of which Dampier complains amount to no more than the State properly arguing its theory of the case and making deductions and conclusions based on the evidence presented. The comments were in no way improper. Furthermore, they could not have prejudiced Dampier as they did not concern his obvious guilt. Rather, the statements relate to the involvement of Dampier's confederates.
Alternatively, the State argues that if the prosecutor's comments were improper, they did not prejudice Dampier, and the error was harmless.
¶ 39. “In general, the failure to object to the prosecution's statements in closing argument constitutes a procedural bar․ However, in extreme cases, a failure to object to questions which were violative of a constitutional right will not act as a procedural bar to consideration.” Ross v. State, 954 So.2d 968, 1001-1002 (Miss.2007) (citations omitted). Absent the application of a procedural bar, this Court has stated that:
[a]ttorneys are allowed a wide latitude in arguing their cases to the jury. However, prosecutors are not permitted to use tactics which are inflammatory, highly prejudicial, or reasonably calculated to unduly influence the jury. Hiter v. State, 660 So.2d 961, 966 (Miss.1995). The standard of review that appellate courts must apply to lawyer misconduct during opening statements or closing arguments is whether the natural and probable effect of the improper argument is to create unjust prejudice against the accused so as to result in a decision influenced by the prejudice so created. Ormond v. State, 599 So.2d 951, 961 (Miss.1992).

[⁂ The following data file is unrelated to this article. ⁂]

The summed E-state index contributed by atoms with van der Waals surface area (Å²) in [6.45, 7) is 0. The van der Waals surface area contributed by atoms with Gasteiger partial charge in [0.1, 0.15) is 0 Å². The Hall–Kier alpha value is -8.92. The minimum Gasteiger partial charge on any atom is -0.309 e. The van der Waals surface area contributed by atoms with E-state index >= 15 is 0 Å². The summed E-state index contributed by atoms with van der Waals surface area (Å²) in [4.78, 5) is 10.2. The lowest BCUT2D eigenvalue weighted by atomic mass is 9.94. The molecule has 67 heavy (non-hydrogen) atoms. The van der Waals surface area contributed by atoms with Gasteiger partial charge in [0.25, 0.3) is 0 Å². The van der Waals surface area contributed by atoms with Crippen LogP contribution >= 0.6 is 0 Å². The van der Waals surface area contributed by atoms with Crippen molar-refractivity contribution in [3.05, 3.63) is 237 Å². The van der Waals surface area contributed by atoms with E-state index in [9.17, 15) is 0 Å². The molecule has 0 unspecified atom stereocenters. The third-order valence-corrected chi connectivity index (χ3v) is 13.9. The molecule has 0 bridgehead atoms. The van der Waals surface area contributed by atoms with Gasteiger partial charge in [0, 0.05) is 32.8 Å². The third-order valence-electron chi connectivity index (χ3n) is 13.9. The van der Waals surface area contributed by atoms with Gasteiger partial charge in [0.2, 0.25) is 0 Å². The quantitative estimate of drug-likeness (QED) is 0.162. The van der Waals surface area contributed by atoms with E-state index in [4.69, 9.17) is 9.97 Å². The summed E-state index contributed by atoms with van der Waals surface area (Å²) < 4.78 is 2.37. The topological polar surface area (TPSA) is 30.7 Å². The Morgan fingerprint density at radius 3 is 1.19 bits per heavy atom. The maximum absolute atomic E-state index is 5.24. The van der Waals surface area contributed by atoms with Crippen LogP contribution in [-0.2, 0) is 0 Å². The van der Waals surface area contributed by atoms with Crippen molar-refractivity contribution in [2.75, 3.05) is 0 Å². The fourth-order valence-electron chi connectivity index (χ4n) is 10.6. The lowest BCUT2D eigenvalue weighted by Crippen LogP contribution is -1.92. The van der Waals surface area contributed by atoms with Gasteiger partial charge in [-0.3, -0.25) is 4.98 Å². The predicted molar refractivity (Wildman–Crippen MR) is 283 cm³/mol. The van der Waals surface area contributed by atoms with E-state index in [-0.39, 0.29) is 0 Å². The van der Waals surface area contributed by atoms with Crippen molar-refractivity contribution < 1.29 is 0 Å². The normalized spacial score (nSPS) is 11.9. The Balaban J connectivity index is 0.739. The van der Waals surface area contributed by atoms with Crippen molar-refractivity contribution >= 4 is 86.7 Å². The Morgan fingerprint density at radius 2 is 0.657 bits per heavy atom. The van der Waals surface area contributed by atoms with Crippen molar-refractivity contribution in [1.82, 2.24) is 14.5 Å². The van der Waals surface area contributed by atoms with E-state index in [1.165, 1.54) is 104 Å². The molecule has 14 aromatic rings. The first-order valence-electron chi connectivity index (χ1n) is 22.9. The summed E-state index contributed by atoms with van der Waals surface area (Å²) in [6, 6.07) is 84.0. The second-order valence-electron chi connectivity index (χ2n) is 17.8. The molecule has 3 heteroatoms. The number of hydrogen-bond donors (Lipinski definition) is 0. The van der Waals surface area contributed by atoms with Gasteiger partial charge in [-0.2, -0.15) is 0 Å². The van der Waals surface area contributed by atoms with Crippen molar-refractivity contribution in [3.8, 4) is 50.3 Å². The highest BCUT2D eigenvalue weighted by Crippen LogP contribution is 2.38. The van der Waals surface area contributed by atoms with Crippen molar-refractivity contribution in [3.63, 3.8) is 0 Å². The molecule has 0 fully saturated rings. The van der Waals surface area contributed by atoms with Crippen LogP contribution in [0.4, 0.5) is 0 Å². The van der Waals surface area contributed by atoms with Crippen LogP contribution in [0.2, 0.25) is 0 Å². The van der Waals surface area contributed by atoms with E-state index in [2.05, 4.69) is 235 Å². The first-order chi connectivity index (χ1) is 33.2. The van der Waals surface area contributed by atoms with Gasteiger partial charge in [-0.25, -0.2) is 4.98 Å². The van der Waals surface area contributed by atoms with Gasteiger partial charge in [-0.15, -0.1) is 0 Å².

Sheppard v. State, 777 So.2d 659, 661 (Miss.2000) (emphasis added). See also Brown v. State, 907 So.2d 336, 341 (Miss.2005). In closing argument, that “wide latitude” extends “not only to the facts presented in evidence, but also to deduction and conclusions he may reasonably draw therefrom, and the application of the law to the facts.” Sanders v. State, 801 So.2d 694, 704 (Miss.2001) (quoting Wells v. State, 698 So.2d 497, 506 (Miss.1997)). However, “[a]rguing statements of fact which are not in evidence or necessarily inferable from facts in evidence is error when those statements are prejudicial.” Ross, 954 So.2d at 1002 (citations omitted).
¶ 40. Preliminarily, this Court concludes that Dampier's failure to object to the now-disputed comments in closing argument creates a procedural bar, as those comments did not infringe upon Dampier's constitutional rights. See Ross, 954 So.2d at 1001. Assuming arguendo that the procedural bar is inapplicable, this Court must determine (1) whether the individual comments constituted “improper argument” and (2) if so, whether that “improper argument” created “unjust prejudice” against Dampier. Sheppard, 777 So.2d at 661. Applying that standard, “[w]e find the substance of th[ese] argument[s] is not out-of-bounds for closing arguments; so there is no plain error to be found there either.” Minor v. State, 831 So.2d 1116, 1123 (Miss.2002).